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A Marginal Jew: Rethinking the Historical Jesus, Volume III: Companions and Competitors (The Anchor Yale Bible Reference Library) [Hardcover]

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Item Number 91147  
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Item Specifications...

Pages   703
Est. Packaging Dimensions:   Length: 9.42" Width: 6.53" Height: 1.75"
Weight:   2.45 lbs.
Binding  Hardcover
Release Date   Sep 18, 2001
Publisher   Yale University Press
ISBN  0300140320  
EAN  9780300140323  


Availability  1 units.
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Item Description...
Overview
No man is an island, not even Jesus, as John Meier writes in Companions and Competitors, the third installment of his four-part series, A Marginal Jew: Rethinking the Historical Jesus. The first volume, an overview of Jesus' background, chronology, and early years, was followed by a second that analyzed Jesus' most important messages and deeds. Here, Meier explains his conviction that "No human being is adequately understood if he or she is considered in isolation from other human beings." He leads readers through the concentric circles of companions (including the followers who became his disciples and apostles) and competitors (such as Pharisees, Sadducees, Essenes, Samaritans) that shaped Jesus' life in first-century Palestine. Meier, a priest and New Testament scholar at Notre Dame, writes in the engaging, methodical style of an astringently avuncular professor: chapters are carefully outlined, with straightforward headings such as "Points of Comparison and Contrast," "Caveats on Comparisons," and "The Sheer Oddness of Jesus"). His findings, particularly his explanation of "the essentially Jewish nature" of Jesus' relationships, are a valuable addition to the field of Historical Jesus scholarship.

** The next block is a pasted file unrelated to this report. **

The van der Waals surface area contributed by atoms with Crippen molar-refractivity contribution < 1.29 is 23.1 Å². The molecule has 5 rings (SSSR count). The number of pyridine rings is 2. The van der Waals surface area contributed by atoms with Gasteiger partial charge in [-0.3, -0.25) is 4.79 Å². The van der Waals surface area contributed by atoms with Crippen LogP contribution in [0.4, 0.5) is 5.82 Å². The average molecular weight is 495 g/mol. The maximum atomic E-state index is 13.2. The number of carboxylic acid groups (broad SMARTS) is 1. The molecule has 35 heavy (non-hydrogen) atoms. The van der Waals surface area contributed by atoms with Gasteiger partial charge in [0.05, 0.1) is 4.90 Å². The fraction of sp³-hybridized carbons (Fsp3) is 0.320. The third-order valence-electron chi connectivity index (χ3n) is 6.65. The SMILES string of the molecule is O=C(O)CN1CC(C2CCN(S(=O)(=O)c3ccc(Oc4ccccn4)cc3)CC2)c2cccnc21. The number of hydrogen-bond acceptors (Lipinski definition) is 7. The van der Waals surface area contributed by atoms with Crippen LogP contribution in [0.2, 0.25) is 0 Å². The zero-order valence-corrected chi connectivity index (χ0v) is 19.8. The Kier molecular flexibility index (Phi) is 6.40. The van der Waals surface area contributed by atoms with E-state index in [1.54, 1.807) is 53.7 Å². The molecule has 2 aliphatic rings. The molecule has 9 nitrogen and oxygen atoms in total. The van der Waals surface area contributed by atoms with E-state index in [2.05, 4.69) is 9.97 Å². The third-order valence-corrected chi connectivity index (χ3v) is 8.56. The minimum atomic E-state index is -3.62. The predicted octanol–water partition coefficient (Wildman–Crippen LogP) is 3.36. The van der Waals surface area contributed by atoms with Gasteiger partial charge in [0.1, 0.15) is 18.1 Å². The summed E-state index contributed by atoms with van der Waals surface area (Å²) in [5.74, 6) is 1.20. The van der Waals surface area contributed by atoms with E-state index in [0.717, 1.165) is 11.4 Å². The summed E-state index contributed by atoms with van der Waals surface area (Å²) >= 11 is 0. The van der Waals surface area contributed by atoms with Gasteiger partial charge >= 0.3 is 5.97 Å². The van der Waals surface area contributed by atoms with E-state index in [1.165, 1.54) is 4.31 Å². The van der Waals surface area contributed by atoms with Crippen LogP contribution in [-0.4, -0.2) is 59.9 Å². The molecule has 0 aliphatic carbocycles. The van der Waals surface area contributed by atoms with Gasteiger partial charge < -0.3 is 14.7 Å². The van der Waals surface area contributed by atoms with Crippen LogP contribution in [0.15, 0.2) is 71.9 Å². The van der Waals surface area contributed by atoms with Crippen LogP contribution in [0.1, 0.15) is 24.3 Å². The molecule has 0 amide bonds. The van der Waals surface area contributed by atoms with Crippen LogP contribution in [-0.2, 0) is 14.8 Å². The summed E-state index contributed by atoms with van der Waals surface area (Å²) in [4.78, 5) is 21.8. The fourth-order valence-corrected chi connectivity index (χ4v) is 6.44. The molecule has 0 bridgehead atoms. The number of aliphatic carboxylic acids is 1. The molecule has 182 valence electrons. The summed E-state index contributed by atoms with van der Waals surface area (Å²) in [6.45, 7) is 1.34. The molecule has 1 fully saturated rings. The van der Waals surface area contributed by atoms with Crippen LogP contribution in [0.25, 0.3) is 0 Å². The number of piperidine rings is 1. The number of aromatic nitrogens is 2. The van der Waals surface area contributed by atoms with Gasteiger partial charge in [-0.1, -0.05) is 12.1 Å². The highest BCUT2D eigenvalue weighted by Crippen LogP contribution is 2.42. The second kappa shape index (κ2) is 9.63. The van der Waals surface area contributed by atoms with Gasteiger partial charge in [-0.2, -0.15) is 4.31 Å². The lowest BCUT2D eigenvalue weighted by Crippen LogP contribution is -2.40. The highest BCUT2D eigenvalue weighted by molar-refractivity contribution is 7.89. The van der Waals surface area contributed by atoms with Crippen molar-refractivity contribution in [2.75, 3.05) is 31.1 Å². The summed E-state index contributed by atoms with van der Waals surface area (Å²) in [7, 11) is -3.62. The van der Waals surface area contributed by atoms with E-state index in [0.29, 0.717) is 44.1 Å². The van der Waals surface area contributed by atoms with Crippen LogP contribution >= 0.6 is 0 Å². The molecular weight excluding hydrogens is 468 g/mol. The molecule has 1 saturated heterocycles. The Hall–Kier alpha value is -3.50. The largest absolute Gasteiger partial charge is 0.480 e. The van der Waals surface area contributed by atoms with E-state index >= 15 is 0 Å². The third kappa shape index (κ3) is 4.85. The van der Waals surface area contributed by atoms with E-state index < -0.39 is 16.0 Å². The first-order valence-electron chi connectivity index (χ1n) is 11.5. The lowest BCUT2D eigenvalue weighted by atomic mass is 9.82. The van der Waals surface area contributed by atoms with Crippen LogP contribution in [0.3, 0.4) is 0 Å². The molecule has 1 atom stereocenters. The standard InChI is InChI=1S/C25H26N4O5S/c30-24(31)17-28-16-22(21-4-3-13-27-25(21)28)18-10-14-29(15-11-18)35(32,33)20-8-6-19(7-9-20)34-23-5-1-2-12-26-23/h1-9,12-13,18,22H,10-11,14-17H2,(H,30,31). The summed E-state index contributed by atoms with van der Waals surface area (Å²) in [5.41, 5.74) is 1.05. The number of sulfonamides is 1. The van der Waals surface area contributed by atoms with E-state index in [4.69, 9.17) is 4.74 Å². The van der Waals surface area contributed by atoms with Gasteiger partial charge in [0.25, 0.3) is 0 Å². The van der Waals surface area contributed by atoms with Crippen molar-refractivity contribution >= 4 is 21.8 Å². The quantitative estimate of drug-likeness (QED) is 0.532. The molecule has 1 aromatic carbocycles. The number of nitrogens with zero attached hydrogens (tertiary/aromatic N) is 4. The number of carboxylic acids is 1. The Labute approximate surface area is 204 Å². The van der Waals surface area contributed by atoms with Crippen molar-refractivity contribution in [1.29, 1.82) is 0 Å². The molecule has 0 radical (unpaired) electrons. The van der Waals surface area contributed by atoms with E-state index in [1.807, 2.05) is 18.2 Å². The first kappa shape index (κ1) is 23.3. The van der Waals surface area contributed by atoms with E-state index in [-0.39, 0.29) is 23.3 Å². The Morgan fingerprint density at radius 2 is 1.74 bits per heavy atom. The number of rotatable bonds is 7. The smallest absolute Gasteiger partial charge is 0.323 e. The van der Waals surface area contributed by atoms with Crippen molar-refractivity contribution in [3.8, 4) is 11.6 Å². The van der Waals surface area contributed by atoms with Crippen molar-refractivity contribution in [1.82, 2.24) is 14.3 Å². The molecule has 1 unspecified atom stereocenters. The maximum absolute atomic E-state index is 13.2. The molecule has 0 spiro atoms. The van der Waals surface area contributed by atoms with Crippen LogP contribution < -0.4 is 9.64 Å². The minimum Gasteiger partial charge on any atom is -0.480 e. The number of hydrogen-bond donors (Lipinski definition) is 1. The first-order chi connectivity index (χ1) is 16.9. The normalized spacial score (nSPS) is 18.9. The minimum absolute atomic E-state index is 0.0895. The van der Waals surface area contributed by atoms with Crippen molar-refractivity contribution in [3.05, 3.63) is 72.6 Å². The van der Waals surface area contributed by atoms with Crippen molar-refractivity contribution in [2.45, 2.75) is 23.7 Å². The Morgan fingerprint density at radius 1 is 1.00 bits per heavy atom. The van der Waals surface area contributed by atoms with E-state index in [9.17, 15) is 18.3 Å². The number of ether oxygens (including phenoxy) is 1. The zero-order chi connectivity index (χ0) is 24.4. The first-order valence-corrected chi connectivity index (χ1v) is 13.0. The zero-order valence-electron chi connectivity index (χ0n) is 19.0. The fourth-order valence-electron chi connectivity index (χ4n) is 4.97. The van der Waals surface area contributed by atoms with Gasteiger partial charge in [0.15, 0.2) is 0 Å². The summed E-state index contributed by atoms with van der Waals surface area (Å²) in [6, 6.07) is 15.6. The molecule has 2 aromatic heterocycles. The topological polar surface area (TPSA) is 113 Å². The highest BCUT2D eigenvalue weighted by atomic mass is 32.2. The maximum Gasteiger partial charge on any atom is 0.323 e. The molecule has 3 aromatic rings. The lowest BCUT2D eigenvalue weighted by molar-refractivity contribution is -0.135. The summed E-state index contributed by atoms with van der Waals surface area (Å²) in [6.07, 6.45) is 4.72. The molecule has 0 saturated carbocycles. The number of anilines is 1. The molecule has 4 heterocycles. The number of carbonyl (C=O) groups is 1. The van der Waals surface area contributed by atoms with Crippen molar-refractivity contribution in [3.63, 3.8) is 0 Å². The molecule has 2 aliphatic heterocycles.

Publishers Description
In this book on the real, historical Jesus, Meier sifts the evidence of 2000 years to portray neither a rural magician nor a figure of obvious power, but a marginal Jew.

Buy A Marginal Jew: Rethinking the Historical Jesus, Volume III: Companions and Competitors (The Anchor Yale Bible Reference Library) by John P. Meier, Gerry Tarum, Jennifer Mack, David E. Marion, James F. Pontuso, Roger Milton Barrus, Lori Barker & Scott Silsby from our Christian Books store - isbn: 9780300140323 & 0300140320

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More About John P. Meier, Gerry Tarum, Jennifer Mack, David E. Marion, James F. Pontuso, Roger Milton Barrus, Lori Barker & Scott Silsby

Register your artisan biography and upload your photo! John P. Meier is William K. Warren Professor of Theology (New Testament) at the University of Notre Dame and the author of A Marginal Jew: Rethinking the Historical Jesus. He has also written six other books and over seventy articles. At various times he has been the editor or associate editor of The Catholic Biblical Quarterly, New Testament Studies, and Dead Sea Discoveries.

John P. Meier currently resides in the state of Indiana.

John P. Meier has published or released items in the following series...
  1. Anchor Yale Bible Reference Library
  2. Lex Orandi
  3. Marginal Jew; Rethinking the Historical Jesus


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Product Categories
1Books > Subjects > Religion & Spirituality > Christianity > Reference > Commentaries > New Testament   [0  similar products]



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Reviews - What do our customers think?
Documented human atmosphere of Jesus  Aug 21, 2009